July 25, 2018 by Alison Watson-Shields
There have been times over the last 6 months since launching the REACH Project, that I have felt incredibly frustrated and alone – as if no matter how hard I try the project simply isn’t moving in the right direction. Fortunately, I no longer feel that way as much any more thanks in no small part to my recent experience at Stockton Soup.
Stockton Soup is a brilliant organization that brings together businesses, local organizations, local people, charities and people who just want to do good in the world.
I’d been toying with the idea of setting up a short-term photo exhibition project to showcase “positivity about disability”. Like the majority of good ideas you have, something else came along that was more urgent and the application was left sitting on my computer. Eventually days later, while I was in the middle of 100 other things, I found the application and quickly completed it in a few hours. Fortunately for my purposes, the criteria for the application specified it could be no more than a page in length, making my job considerably easier!
In all honesty, after submitting the application I thought no more about it, believing it was no different from a number of similar applications I had submitted in recent memory. However, late last month I received an email informing me that my application had been successful and I was invited to pitch at the Stockton Soup event taking place at ARC on Wednesday 18th July.
Initially, I was delighted at the prospect of receiving some money for my project, however, I then realized I would have to pitch my idea. I am no stranger to public speaking particularly since beginning REACH – it is the central focus of my job after all. Yet, inexplicably and for reasons that I still can’t fathom now, I was nervous about pitching. However, as the saying goes “fail to prepare, prepare to fail”, so for more than two weeks between other commitments I drafted and re-drafted my pitch. Eventually, I got my speech just right, I had already decided when the time came I would be giving the speech from memory. As a rule, I prefer not to use a script or notes when giving a speech. I think when you give a speech without notes or props you can maintain eye contact with the audience and your delivery sounds more passionate and forthright.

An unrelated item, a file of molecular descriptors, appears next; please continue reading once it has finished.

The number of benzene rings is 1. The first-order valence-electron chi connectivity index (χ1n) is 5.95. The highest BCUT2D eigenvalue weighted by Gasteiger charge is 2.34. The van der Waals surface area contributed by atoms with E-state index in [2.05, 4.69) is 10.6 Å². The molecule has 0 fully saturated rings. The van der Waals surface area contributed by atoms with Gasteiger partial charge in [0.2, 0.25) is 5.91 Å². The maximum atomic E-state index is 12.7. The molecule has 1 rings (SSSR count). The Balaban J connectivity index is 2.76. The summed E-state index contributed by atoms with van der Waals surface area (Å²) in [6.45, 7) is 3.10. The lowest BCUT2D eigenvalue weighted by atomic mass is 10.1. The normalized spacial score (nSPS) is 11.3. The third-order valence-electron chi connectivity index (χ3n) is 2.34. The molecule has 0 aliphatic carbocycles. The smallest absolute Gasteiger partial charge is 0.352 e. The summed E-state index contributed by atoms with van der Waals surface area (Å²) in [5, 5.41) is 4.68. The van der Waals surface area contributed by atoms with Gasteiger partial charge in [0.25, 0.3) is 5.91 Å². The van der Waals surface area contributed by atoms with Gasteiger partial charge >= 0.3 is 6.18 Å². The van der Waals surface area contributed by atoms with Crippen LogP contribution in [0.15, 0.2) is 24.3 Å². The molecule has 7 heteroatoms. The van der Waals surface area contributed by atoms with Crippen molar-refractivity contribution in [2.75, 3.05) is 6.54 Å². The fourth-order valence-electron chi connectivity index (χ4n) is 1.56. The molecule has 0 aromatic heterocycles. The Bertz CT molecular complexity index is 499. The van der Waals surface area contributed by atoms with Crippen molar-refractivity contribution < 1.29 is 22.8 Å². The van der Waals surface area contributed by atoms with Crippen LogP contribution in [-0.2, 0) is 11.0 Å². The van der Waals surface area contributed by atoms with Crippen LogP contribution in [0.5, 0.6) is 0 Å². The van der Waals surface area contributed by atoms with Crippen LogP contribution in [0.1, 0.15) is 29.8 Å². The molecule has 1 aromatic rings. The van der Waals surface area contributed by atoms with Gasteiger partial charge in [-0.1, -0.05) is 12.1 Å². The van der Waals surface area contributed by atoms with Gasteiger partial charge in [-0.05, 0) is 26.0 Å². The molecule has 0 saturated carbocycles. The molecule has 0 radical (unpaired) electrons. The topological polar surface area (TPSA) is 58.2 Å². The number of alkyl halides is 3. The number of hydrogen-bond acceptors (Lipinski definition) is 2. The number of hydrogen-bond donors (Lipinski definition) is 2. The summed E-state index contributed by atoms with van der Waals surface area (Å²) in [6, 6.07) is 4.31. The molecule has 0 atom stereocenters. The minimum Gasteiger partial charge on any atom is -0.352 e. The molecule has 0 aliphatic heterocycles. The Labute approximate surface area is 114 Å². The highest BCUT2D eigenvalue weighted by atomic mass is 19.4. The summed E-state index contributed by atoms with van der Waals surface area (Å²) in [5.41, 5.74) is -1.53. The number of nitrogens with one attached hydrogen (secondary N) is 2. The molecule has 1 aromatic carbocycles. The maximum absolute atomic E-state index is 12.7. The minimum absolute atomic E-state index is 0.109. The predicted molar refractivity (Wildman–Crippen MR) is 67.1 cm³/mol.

In no time at all the night arrived, and I was preparing to pitch going over my notes one last time. As it happened, thanks to the networking I have undertaken ever since the beginning of REACH, I knew several members of the audience, all of which were wishing me well as I entered the theatre to be introduced.
The biggest issue I have with public speaking generally I tend to speak really quickly and this is something that I am working to correct. Unfortunately, I know that I did speak really fast on Wednesday night, this was understandable because each project is only given 4 minutes to pitch their particular idea.
I was the first project to speak, once I Began speaking my nerves disappeared and I quickly found my rhythm. The biggest problem I faced on the night was the microphone. I have never use the microphone when giving presentations of speeches, however, on Wednesday I did have one. I tend to use my arms and hands to gesture or gesticulating when giving a talk but this is incredibly problematic when you’re holding a microphone! Additionally, getting the distance between the microphone and my mouth correct was also a problem.
Thankfully the audience couldn’t tell, thinking back now I can’t exactly remember what I said but it must have been good because as I left the stage, my manager who was also pitching whispered to me, “I’m just going to pack my bags and go home now”. I found this remark incredibly reassuring and, as I smiled, I realized it was the first time since getting on the stage I had done so.
As I left the theatre at the Intermission, I was approached by many people from various organisations, including a community radio station dedicated to disabled people and Vision 25, who asked me to attend a team meeting and to talk to some of their clients about REACH. I was approached by members of the public who just wanted to learn more. I must have talked for a while because before too long we were being called back into the theatre for the results. Unfortunately, I had talked for so long I had neglected my soup which was cold.
After quickly eating my soup, I returned to the theatre for the results and found that REACH received more than £300 for the proposed photo exhibition project.
I would like to thank Stockton Soup for their support. I would recommend this organization to anyone and urge you to learn more. You will find it is a great networking opportunity and the soup is delicious as well, even when cold!
REACH Project Lead
Call: 01642 687701